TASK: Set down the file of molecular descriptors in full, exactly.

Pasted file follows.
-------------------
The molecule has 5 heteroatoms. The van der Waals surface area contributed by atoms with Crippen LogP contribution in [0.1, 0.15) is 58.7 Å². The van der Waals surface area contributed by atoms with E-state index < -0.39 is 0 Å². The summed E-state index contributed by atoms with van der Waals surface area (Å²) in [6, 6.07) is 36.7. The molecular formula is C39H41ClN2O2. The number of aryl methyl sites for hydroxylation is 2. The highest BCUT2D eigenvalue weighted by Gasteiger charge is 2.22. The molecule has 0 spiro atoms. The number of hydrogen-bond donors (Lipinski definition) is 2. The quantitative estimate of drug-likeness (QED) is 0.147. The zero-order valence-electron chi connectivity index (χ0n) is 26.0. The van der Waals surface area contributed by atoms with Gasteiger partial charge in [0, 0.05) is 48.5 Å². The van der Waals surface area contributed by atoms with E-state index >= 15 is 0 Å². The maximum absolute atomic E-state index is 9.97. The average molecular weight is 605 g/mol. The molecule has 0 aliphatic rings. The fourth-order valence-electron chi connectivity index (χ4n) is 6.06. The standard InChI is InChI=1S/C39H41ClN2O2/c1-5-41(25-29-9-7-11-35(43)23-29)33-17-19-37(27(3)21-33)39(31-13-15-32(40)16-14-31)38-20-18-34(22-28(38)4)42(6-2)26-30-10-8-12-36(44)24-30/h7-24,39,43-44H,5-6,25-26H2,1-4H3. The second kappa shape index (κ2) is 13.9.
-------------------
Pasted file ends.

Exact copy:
The molecule has 5 heteroatoms. The van der Waals surface area contributed by atoms with Crippen LogP contribution in [0.1, 0.15) is 58.7 Å². The van der Waals surface area contributed by atoms with E-state index < -0.39 is 0 Å². The summed E-state index contributed by atoms with van der Waals surface area (Å²) in [6, 6.07) is 36.7. The molecular formula is C39H41ClN2O2. The number of aryl methyl sites for hydroxylation is 2. The highest BCUT2D eigenvalue weighted by Gasteiger charge is 2.22. The molecule has 0 spiro atoms. The number of hydrogen-bond donors (Lipinski definition) is 2. The quantitative estimate of drug-likeness (QED) is 0.147. The zero-order valence-electron chi connectivity index (χ0n) is 26.0. The van der Waals surface area contributed by atoms with Gasteiger partial charge in [0, 0.05) is 48.5 Å². The van der Waals surface area contributed by atoms with E-state index >= 15 is 0 Å². The maximum absolute atomic E-state index is 9.97. The average molecular weight is 605 g/mol. The molecule has 0 aliphatic rings. The fourth-order valence-electron chi connectivity index (χ4n) is 6.06. The standard InChI is InChI=1S/C39H41ClN2O2/c1-5-41(25-29-9-7-11-35(43)23-29)33-17-19-37(27(3)21-33)39(31-13-15-32(40)16-14-31)38-20-18-34(22-28(38)4)42(6-2)26-30-10-8-12-36(44)24-30/h7-24,39,43-44H,5-6,25-26H2,1-4H3. The second kappa shape index (κ2) is 13.9.